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A word $w$ on the alphabet $A := \{0, 1\}$ is factorable if \begin{equation} w = u^k \mbox{ where } u \in A^* \mbox{ and } k \geq 2. \end{equation}

Let $L$ be the language of the set of factorable words on $A$ and $f(t)$ be its generating series, that is \begin{equation} f(t) := \sum_{n \geq 0} |L \cap A^n| \; t^n. \end{equation}

What is the generating function of $L$?

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    $\begingroup$ Is $k$ a positive integer or is it a word over the alphabet $\{0,1\}$? I think you mean that $w$ and $u$ are words, instead of $w$ and $k$. $\endgroup$ Jul 28 '13 at 11:32
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    $\begingroup$ Your are asking for primitive words over a binary alphabet. The coefficients of the generating series you are looking for are the ones of Sequence A056267 of the OEIS. (And please, make an effort in writing your question.) $\endgroup$ Jul 28 '13 at 13:06
  • $\begingroup$ @SamueleGiraudo,what is Sequence A056267 of the OEIS?thank you $\endgroup$ Jul 28 '13 at 13:11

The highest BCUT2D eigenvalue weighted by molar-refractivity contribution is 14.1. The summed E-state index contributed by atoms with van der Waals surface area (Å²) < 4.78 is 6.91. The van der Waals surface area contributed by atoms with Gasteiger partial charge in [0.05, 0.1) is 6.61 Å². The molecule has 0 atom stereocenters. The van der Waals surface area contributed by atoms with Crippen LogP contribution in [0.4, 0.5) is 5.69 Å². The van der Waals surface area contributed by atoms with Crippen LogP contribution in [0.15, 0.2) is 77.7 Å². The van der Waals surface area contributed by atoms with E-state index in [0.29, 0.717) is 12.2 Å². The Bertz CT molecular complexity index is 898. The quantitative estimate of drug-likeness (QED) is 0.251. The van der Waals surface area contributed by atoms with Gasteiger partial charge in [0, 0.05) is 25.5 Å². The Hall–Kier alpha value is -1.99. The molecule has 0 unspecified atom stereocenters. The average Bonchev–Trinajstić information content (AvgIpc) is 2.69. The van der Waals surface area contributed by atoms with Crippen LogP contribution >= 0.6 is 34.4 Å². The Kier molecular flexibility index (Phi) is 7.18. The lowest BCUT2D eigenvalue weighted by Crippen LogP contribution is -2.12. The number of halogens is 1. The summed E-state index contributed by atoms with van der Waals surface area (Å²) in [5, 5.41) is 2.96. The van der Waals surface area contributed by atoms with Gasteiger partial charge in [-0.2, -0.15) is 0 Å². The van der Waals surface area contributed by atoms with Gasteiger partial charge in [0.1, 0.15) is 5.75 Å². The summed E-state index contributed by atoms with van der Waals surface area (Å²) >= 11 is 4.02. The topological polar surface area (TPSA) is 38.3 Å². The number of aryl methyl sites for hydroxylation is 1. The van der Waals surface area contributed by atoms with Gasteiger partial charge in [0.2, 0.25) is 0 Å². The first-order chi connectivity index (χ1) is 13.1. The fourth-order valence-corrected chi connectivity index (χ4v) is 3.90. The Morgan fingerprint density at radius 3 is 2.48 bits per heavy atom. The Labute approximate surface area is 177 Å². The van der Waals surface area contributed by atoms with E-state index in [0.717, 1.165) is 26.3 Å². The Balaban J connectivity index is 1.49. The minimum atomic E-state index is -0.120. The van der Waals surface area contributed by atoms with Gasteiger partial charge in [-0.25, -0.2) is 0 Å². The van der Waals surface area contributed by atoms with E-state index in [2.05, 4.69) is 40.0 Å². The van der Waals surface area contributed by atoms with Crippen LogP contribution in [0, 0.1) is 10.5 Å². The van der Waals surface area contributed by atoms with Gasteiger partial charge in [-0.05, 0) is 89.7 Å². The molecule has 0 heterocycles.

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    $\begingroup$ oeis.org/A056267 $\endgroup$ Jul 28 '13 at 13:12
  • $\begingroup$ @SamueleGiraudo,thank you ,I have gotten it by searching $\endgroup$ Jul 28 '13 at 13:12
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The ordinary generating function is a fairly horrible Lambert expansion (usually with a natural boundary). For more on this subject look in my old paper Walks on Free Groups and other Stories.

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A slightly more relevant reference to OEIS than Samuele Giraudo gave is http://oeis.org/A027375. In particular, there one finds the formula $$ a_n = \sum_{d\mid n} \mu(d)2^{n/d} $$ which in fact easily follows from the definition by means of Moebius inversion. For more than two letters, you should replace $2$ above by the number of letters.

This formula shows that a closed expression for the generating function is too much to hope for. Maybe you should think a bit more what you need it for, and whether you can avoid using it.

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  • $\begingroup$ Indeed, it seems that oeis.org/A056267 and oeis.org/A027375 are duplicate. $\endgroup$ Jul 28 '13 at 20:22
  • $\begingroup$ @VladimirDorsenko,thank you,your post are also the answer,but it is permissible to choose only one answer $\endgroup$ Jul 28 '13 at 23:26
  • $\begingroup$ @XL _at_China: it's up to you which answer to accept. I failed to extract information giving a clear answer to your question from the paper of Igor, so I posted this answer, but you should not feel obliged to accept it if Igor's answer is sufficient for you :-) $\endgroup$ Jul 29 '13 at 1:04
  • $\begingroup$ @SamueleGiraudo: I actually just noticed that OEIS says "A027375, A038199 and A056267 are all essentially the same sequence with different initial terms." $\endgroup$ Jul 29 '13 at 16:29

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